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Geometry and faulting history of the Long Spur fault zone, Castle Hill Basin, New Zealand

Schou, Dagmar Juul LU (2017) In Dissertations in Geology at Lund University GEOL01 20171
Department of Geology
Abstract
Strike-slip faults pose significant earthquake hazards in many populated areas and therefore information about their general behavior is needed in order to attempt to predict future earthquakes. Much of this information is acquired using paleoseismic techniques, which focus on analyzing past earthquakes. These include measurement of displacements of either geomorphic features or beds across faults and searching for evidence for past earthquakes. Paleoseismic techniques are often used on plains but due to logistical limitations, such investigations of mountainous areas are often scarce and limited. The short Long Spur fault zone in Castle Hill Basin, Southern Alps, New Zealand has unusually large and numerous natural vertical exposures as... (More)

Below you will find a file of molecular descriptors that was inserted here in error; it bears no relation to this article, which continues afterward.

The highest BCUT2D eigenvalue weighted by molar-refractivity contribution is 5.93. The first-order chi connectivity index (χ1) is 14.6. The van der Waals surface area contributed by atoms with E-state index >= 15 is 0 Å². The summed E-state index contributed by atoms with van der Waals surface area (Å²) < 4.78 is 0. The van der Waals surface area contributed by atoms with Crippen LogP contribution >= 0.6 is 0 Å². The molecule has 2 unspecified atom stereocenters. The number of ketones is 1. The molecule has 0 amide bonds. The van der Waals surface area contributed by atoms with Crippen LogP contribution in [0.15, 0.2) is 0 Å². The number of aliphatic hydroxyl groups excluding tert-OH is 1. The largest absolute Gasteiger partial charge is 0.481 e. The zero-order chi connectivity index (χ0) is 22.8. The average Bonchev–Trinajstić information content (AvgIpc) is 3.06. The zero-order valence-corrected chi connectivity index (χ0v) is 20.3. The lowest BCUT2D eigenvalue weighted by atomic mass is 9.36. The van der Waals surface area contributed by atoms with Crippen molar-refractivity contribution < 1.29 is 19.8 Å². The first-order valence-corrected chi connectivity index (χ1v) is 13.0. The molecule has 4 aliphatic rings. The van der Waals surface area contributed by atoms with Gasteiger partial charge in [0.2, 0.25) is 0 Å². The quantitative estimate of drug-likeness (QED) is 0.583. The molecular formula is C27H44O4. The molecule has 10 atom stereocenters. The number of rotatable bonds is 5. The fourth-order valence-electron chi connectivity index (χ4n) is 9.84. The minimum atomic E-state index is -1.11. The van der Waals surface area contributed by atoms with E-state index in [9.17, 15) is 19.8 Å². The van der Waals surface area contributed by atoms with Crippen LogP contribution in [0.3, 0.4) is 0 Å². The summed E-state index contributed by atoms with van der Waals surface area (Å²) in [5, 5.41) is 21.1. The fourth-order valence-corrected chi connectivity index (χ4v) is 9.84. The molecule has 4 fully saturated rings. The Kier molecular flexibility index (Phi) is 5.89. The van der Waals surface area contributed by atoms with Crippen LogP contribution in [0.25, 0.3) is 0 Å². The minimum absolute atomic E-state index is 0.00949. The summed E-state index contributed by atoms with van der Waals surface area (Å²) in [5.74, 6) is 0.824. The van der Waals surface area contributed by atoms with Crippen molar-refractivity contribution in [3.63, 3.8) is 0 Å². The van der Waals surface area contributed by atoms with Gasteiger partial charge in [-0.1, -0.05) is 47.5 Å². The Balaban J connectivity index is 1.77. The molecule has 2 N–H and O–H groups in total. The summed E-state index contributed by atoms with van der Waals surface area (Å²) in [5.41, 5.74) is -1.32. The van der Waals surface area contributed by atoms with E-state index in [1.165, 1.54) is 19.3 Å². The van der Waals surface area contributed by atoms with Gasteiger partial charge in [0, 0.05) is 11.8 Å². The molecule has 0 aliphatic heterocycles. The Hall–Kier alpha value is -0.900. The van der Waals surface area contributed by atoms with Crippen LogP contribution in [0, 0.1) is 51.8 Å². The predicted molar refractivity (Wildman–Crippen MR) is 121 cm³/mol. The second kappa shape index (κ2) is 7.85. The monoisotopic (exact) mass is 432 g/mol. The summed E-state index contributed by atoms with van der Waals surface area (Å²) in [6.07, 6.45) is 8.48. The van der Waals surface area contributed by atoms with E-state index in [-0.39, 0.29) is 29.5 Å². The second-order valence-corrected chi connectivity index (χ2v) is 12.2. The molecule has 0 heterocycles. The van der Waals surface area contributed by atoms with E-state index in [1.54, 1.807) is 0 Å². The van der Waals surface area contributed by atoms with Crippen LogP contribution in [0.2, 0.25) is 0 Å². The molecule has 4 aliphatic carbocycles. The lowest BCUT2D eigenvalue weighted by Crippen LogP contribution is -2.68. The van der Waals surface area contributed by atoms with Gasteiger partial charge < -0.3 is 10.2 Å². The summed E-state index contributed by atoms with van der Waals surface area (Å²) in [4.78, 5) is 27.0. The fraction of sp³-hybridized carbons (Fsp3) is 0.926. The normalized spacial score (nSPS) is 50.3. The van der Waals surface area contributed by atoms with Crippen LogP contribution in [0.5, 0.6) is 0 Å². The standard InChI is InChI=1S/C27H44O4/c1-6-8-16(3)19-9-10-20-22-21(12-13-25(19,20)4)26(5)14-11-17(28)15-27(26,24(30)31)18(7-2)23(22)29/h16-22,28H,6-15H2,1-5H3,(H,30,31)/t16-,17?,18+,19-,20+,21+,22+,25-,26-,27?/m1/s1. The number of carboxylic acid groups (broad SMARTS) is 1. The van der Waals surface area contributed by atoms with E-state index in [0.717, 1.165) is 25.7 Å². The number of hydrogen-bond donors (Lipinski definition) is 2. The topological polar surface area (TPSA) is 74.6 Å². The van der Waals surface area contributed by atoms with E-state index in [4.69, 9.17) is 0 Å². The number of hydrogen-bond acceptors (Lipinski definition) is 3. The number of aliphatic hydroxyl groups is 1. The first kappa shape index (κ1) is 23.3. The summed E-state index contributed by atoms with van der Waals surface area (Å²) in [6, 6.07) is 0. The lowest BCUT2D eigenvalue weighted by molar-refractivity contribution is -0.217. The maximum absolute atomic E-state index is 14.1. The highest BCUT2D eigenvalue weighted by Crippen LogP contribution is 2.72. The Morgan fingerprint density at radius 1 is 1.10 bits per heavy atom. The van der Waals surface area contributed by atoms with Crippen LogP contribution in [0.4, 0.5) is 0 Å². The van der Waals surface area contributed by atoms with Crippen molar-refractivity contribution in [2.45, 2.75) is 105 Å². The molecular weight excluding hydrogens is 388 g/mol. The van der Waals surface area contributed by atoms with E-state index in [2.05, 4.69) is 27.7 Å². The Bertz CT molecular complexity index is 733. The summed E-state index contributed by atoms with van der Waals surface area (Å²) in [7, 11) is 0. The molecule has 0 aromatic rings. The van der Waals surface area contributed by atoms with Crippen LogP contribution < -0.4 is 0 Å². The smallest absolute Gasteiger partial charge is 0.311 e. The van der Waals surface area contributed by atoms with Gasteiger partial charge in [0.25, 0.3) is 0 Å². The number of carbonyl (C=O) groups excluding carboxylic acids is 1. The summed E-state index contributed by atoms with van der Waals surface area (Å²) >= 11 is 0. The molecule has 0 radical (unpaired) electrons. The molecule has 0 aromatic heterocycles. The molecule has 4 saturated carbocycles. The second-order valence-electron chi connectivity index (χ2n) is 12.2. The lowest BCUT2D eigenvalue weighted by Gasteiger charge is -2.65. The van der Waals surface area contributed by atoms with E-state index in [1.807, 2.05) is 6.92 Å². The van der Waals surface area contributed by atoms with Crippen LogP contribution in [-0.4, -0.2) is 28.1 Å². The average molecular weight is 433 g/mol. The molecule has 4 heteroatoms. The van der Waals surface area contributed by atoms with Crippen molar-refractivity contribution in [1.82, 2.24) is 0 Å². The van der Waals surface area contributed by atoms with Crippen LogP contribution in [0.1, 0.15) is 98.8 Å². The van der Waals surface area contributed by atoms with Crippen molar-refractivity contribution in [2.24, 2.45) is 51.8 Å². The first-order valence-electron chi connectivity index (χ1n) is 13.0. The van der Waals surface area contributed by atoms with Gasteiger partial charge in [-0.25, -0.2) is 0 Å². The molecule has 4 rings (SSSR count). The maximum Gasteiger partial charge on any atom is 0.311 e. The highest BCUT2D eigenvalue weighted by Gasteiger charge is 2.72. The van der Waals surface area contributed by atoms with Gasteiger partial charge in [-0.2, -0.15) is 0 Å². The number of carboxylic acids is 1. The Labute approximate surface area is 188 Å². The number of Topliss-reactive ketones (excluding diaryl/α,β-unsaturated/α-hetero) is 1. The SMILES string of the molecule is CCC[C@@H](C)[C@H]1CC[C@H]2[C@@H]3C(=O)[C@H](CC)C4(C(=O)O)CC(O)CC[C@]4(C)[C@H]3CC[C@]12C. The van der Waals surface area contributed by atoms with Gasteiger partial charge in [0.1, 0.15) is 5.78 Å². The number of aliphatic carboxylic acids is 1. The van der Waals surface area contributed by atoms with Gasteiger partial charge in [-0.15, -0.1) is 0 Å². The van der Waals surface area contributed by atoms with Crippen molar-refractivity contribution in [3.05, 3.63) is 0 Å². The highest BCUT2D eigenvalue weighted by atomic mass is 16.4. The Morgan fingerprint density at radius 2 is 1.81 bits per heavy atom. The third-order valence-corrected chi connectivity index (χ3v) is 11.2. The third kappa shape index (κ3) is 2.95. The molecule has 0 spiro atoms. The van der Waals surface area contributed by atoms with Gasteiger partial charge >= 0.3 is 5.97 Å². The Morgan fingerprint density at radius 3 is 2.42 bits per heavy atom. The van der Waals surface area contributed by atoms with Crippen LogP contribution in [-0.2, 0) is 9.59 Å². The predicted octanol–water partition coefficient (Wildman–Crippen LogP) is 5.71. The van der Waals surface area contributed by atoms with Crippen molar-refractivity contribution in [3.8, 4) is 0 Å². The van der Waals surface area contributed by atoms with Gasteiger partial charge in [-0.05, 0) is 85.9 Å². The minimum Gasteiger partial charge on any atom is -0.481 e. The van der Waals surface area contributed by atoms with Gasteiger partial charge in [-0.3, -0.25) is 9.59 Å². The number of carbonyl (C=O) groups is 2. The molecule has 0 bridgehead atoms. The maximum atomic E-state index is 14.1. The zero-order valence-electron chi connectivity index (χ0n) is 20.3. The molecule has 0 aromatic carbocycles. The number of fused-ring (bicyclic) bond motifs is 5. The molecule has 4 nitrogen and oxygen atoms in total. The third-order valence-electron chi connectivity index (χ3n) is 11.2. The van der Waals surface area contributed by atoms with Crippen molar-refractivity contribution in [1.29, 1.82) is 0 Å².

Strike-slip faults pose significant earthquake hazards in many populated areas and therefore information about their general behavior is needed in order to attempt to predict future earthquakes. Much of this information is acquired using paleoseismic techniques, which focus on analyzing past earthquakes. These include measurement of displacements of either geomorphic features or beds across faults and searching for evidence for past earthquakes. Paleoseismic techniques are often used on plains but due to logistical limitations, such investigations of mountainous areas are often scarce and limited. The short Long Spur fault zone in Castle Hill Basin, Southern Alps, New Zealand has unusually large and numerous natural vertical exposures as it passes through seven gullies in a colluvial fan. It therefore offers a rare opportunity to examine the geometry and faulting history of a strike-slip fault zone at the surface. The Long Spur fault zone is most likely a sinistral active tear fault between two reverse faults and has a minor normal component. The studied part of the fault zone is unusually wide - up to 210 +/- 10 m - and it is suspected that the width may be due to a releasing bend or stepover zone on the fault. Measurements of displaced beds yield a minimum number of three seismic events on the fault zone and an uncertain minimum recurrence interval of 9700 years. The ratio of strike-slip to normal dip-slip is calculated at 15:1 to 21:1 with a tentative minimum lateral displacement of 150 m to 248 m. The smallest possible slip rate on the fault is 0.5 - 0.7 mm/year, estimated from the minimum slip and the maximum age of the colluvial fan dissected by the fault zone. From this study, it is impossible to say whether displacement on individual fault strands is influenced by the distance between fault strands, but the strike of the fault strands may possibly have a small influence. Displacement on individual fault strands seems to be distributed after a similar pattern in all investigated earthquakes, so that faults with a relatively large offset in one earthquake, will also have large offset in the next, and vice versa for faults with small offsets. Not all fault strands are active in every earthquake, and there are indications that only the northernmost part of the fault zone was active in the latest earthquake event(s). In order to fully describe the geometry and faulting history of the Long Spur fault zone, further studies are suggested to focus on examination of displaced units in combination with dating of event horizons. (Less)